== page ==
Mindful Breathing Helps Lower Your Stress Levels

Breathing is something most of us take for granted because it’s automatic, and we’ve been doing it since the day we were born. But your breath is a valuable antidote to stress, and it’s with you wherever you go under your nose. According to research, deep breathing techniques, in particular, improve mood and reduce stress. Some studies even suggest that, in addition to providing immediate relief, regular breathing exercises can make people less vulnerable to stress by permanently modifying brain circuits.

Mindful breathing
When you are stressed, you may stop breathing or even hold your breath and not realizing it. Over breathing (or hyperventilating) expels too much carbon dioxide from the bloodstream and upsets your body’s balance of gases, increasing your stress level. Contrasting to what happens when you’re calm and relaxed: your breathing is slower, fuller and deeper coming from your abdomen. You can’t get as worked up if you force yourself to breathe deeply. Your body can’t maintain the same stress levels with the extra oxygen you get in your bloodstream.

Notice how you’re breathing right now. Do your breaths come from high in your chest or deep in your abdomen? Are they fast or slow? If you notice shallow breathing patterns higher up in your chest, you can calm yourself by practising abdominal or diaphragmatic breathing. It’s difficult to hold on to stress and relax at the same time. Deep breathing from your abdomen sends additional oxygen to your brain and activates your nervous system creating a calming, soothing effect throughout your body.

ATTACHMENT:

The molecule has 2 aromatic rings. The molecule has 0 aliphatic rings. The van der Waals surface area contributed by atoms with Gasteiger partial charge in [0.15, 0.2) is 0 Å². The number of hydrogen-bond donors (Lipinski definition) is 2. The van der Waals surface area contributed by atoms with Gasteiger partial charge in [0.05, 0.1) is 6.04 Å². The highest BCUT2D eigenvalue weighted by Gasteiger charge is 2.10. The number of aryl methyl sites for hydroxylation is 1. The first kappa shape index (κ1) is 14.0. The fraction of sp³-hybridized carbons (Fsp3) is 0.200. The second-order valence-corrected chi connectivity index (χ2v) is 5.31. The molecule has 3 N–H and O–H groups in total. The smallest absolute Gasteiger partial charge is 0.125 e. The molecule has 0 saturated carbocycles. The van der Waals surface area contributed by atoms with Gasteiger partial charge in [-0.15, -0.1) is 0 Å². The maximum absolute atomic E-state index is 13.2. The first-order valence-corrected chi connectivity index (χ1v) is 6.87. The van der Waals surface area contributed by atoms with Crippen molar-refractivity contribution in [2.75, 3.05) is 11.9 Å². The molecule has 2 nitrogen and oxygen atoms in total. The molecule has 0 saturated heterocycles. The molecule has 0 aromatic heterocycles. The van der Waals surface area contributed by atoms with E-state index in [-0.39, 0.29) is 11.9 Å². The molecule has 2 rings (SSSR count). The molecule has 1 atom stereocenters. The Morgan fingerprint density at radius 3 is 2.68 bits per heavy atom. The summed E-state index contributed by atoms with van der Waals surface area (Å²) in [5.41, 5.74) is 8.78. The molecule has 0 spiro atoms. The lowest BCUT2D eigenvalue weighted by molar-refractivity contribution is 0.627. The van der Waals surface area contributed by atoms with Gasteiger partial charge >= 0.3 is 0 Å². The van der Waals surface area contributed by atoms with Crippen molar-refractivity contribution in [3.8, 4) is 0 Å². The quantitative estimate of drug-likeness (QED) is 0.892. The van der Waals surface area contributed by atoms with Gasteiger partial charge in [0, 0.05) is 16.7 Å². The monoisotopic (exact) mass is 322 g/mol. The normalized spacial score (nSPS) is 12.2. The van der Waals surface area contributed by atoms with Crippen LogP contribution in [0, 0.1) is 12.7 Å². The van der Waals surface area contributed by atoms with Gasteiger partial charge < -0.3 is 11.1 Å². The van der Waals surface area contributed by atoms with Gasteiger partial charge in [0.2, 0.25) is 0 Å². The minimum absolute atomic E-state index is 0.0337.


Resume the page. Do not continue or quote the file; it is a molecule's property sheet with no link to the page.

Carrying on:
Place one hand on your chest, the other on your belly. Keeping your upper chest still, gently and slowly inhale through your nose and slowly count to four on the in-breath. As you bring the air into the lowest part of your lungs, notice your abdomen rise on the in-breath and fall on the out-breath. Your chest should barely move in abdominal breathing. After each exhale, hold your breath briefly, then exhale slowly and gently, again counting to four, letting your entire body go limp.

Repeat these steps for five minutes each day or do several five-minute sets per day and notice your stress levels starting to lower.


 

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